Costco takes revenge on hoarders by refusing to accept their toilet paper returns
Photo by Henry & Co. on Unsplash

When the coronavirus finally subsides and life gets back to normal, we will all praise the heroes — medical workers, grocery store clerks, that guy who gave you a dab of hand sanitizer — and we will shame the hoarders.

The image that bests sums up this strange and terrible era will be the people with gigantic Costco carts filled with sky-high stacks of toilet paper. Their eyes filled with fear that one day they will have to resort to cleansing themselves with Kleenex or, worse, a Starbucks napkin.


The Holly Hoarders struck hardest at Costco, so now the retail giant is striking back by forcing them to live with their selfish decisions. Costco now refuses to allow its customers to return any of the hoarders' favorite purchases: toilet paper, paper towels, water, rice, Lysol, and sanitizing wipes.

Buyer's remorse is a dish best served cold. Costco is serving it in bulk.

Costco cares about its customers so it has a 100%-satisfaction guarantee and usually accepts returns on just about everything but alcohol and tobacco products. But these are unusual times.

Costco has drawn a line and refuses to grant 100% satisfaction to the folks who thought they could take all of the bum wipe for themselves.

As if America didn't love Costco enough, they're heaping extra praise on the company on Twitter.



Some folks suggested that the hoarders can atone for their greed by donating their ill-gotten loot to a local shelter or food bank.


Now that the hoarders are being punished, we need to know what inspired their heinous deeds so it never happens again.

Why in the hell did people hoard toilet paper of all things? Water, food, and hand sanitizer make sense, they can mean the difference between life or death. But toilet paper? Not so much.

Andrea Greenman, the president of the Contemporary Freudian Society, says it goes back to control and, of course, a child's anal phase.

"Controlling cleanliness around B.M.s is the earliest way the child asserts control," Greenman told The New Yorker.

"The fact that now we are all presumably losing control creates a regressive push to a very early time," she added. "So, I guess that translates in the unconscious to 'If I have a lifelong supply of toilet paper, I'll never be out of control, never be a helpless, dirty child again.' "

Costco could maximize profits while helping these hoarders with their fears of regressing into being dirty children by offering them Freudian psychoanalysis. It could set up a chaise lounge right next to the guys who sell air conditioners and solar panels.













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Frito-Lay

Did you know one in five families are unable to provide everyday essentials and food for their children? This summer was also the hungriest on record with one in four children not knowing where their next meal will come from – an increase from one in seven children prior to the pandemic. The effects of COVID-19 continue to be felt around the country and many people struggle to secure basic needs. Unemployment is at an all-time high and an alarming number of families face food insecurity, not only from the increased financial burdens but also because many students and families rely on schools for school meal programs and other daily essentials.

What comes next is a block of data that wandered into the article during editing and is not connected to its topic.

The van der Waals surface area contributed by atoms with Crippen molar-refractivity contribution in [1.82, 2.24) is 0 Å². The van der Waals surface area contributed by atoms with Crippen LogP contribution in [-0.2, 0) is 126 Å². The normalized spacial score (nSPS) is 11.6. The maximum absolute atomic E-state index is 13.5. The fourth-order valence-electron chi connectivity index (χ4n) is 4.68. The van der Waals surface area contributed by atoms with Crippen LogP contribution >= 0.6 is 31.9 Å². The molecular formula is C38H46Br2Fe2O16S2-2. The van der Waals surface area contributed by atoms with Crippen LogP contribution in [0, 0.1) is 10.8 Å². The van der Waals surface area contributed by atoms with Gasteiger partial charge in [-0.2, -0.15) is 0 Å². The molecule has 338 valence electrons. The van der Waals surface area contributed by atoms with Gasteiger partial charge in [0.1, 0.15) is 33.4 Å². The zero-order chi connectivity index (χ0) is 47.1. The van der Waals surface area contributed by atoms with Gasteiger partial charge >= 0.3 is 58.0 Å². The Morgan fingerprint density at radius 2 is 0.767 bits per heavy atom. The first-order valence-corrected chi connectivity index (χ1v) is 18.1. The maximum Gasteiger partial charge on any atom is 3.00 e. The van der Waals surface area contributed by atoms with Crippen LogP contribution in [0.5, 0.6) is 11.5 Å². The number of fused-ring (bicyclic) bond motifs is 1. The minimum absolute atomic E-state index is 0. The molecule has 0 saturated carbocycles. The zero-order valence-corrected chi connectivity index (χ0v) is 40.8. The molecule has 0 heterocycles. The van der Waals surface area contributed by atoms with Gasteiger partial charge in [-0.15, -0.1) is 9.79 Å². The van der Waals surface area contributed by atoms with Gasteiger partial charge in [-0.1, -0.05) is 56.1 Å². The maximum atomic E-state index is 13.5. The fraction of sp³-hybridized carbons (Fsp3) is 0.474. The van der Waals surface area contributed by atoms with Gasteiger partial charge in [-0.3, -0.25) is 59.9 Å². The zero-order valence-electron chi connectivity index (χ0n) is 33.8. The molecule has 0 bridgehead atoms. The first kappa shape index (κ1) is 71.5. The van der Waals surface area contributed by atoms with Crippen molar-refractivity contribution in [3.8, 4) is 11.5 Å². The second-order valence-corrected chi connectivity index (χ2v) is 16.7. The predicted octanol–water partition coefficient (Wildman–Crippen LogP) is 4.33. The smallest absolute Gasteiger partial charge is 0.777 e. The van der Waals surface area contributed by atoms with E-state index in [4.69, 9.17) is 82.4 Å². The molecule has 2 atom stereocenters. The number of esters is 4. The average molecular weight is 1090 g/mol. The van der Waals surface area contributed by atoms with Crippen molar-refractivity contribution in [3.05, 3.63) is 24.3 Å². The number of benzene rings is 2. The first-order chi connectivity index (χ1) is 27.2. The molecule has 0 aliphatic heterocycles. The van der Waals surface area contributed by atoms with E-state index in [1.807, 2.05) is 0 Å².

This school year is unlike any other. Frito-Lay knew the critical need to ensure children have enough food and resources to succeed. The company quickly pivoted to expand its partnership with Feed the Children, a leading nonprofit focused on alleviating childhood hunger, to create the "Building the Future Together" program to provide shelf-stable food to supplement more than a quarter-million meals and distribute 500,000 pantry staples, school supplies, snacks, books, hand sanitizer, and personal care items to schools in underserved communities.

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Maria Oswalt /Unsplash (left), Wikimedia Commons (right)

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But that has not always been the case.

In fact, it was mostly Republican-nominated Supreme Court Justices who made the case for choice in 1973.

Roe vs. Wade was decided with a 7-2 vote, and not along partisan lines. Those who ruled in favor were as follows, with the president who nominated them and the party of that president indicated in parentheses:

  • Harry Blackmun (Nixon, R)
  • Lewis Powell (Nixon, R)
  • Warren Burger (Nixon, R)
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Those who dissented on Roe vs. Wade:

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The amount of e-waste we produce each year is growing at an increasing rate, and the improper treatment and disposal of this waste is harmful to both human health and the planet.

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In 2019, the Washoe County School District in Reno, Nevada instituted a policy that forbids teachers from participating in "partisan political activities" during school hours. The policy states that "any signage that is displayed on District property that is, or becomes, political in nature must be removed or covered."

The new policy is based on the U.S. Supreme Court's 2018 Janus decision that limits public employees' First Amendment protections for speech while performing their official duties.

This new policy caused a bit of confusion with Jennifer Leja, a 7th and 8th-grade teacher in the district. She wondered if, as a bisexual woman, the new policy forbids her from discussing her sexuality.

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